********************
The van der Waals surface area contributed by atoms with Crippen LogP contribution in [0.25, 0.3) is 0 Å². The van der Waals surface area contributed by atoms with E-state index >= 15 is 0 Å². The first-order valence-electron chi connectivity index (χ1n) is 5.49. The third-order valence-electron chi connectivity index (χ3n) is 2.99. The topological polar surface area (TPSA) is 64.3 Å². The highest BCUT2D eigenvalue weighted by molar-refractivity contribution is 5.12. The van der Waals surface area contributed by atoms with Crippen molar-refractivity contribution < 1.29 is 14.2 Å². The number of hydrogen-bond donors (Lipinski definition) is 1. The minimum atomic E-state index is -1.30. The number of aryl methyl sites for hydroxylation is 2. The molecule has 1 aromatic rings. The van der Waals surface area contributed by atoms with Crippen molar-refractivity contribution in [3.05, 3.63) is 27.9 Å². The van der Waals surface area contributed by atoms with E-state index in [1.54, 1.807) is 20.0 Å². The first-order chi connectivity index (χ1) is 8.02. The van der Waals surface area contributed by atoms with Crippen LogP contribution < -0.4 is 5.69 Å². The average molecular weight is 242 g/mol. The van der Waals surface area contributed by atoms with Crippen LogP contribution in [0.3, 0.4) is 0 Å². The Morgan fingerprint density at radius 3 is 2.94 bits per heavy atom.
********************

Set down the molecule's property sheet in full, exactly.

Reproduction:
The van der Waals surface area contributed by atoms with Crippen LogP contribution in [0.25, 0.3) is 0 Å². The van der Waals surface area contributed by atoms with E-state index >= 15 is 0 Å². The first-order valence-electron chi connectivity index (χ1n) is 5.49. The third-order valence-electron chi connectivity index (χ3n) is 2.99. The topological polar surface area (TPSA) is 64.3 Å². The highest BCUT2D eigenvalue weighted by molar-refractivity contribution is 5.12. The van der Waals surface area contributed by atoms with Crippen molar-refractivity contribution < 1.29 is 14.2 Å². The number of hydrogen-bond donors (Lipinski definition) is 1. The minimum atomic E-state index is -1.30. The number of aryl methyl sites for hydroxylation is 2. The molecule has 1 aromatic rings. The van der Waals surface area contributed by atoms with Crippen molar-refractivity contribution in [3.05, 3.63) is 27.9 Å². The van der Waals surface area contributed by atoms with E-state index in [1.54, 1.807) is 20.0 Å². The first-order chi connectivity index (χ1) is 8.02. The van der Waals surface area contributed by atoms with Crippen LogP contribution < -0.4 is 5.69 Å². The average molecular weight is 242 g/mol. The van der Waals surface area contributed by atoms with Crippen LogP contribution in [0.3, 0.4) is 0 Å². The Morgan fingerprint density at radius 3 is 2.94 bits per heavy atom.